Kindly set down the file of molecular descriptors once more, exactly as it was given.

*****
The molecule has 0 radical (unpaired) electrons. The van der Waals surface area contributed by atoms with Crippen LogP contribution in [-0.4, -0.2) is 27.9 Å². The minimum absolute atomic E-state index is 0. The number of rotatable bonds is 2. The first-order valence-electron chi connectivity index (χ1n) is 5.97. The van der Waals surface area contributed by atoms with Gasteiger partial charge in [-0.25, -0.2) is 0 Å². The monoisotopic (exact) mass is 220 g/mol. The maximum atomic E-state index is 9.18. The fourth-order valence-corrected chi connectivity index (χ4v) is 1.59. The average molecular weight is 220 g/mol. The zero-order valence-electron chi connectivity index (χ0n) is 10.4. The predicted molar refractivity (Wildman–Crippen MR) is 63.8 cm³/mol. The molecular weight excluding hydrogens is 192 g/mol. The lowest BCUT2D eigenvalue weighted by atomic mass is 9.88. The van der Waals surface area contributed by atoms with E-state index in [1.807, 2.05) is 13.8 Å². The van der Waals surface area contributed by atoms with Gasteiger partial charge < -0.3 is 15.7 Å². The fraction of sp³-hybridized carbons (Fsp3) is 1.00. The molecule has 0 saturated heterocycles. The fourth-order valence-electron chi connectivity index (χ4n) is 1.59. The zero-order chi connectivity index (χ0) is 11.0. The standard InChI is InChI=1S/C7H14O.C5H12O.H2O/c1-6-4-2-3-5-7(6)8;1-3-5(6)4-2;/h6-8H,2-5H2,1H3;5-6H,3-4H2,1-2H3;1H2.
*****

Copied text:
The molecule has 0 radical (unpaired) electrons. The van der Waals surface area contributed by atoms with Crippen LogP contribution in [-0.4, -0.2) is 27.9 Å². The minimum absolute atomic E-state index is 0. The number of rotatable bonds is 2. The first-order valence-electron chi connectivity index (χ1n) is 5.97. The van der Waals surface area contributed by atoms with Gasteiger partial charge in [-0.25, -0.2) is 0 Å². The monoisotopic (exact) mass is 220 g/mol. The maximum atomic E-state index is 9.18. The fourth-order valence-corrected chi connectivity index (χ4v) is 1.59. The average molecular weight is 220 g/mol. The zero-order valence-electron chi connectivity index (χ0n) is 10.4. The predicted molar refractivity (Wildman–Crippen MR) is 63.8 cm³/mol. The molecular weight excluding hydrogens is 192 g/mol. The lowest BCUT2D eigenvalue weighted by atomic mass is 9.88. The van der Waals surface area contributed by atoms with E-state index in [1.807, 2.05) is 13.8 Å². The van der Waals surface area contributed by atoms with Gasteiger partial charge < -0.3 is 15.7 Å². The fraction of sp³-hybridized carbons (Fsp3) is 1.00. The molecule has 0 saturated heterocycles. The fourth-order valence-electron chi connectivity index (χ4n) is 1.59. The zero-order chi connectivity index (χ0) is 11.0. The standard InChI is InChI=1S/C7H14O.C5H12O.H2O/c1-6-4-2-3-5-7(6)8;1-3-5(6)4-2;/h6-8H,2-5H2,1H3;5-6H,3-4H2,1-2H3;1H2.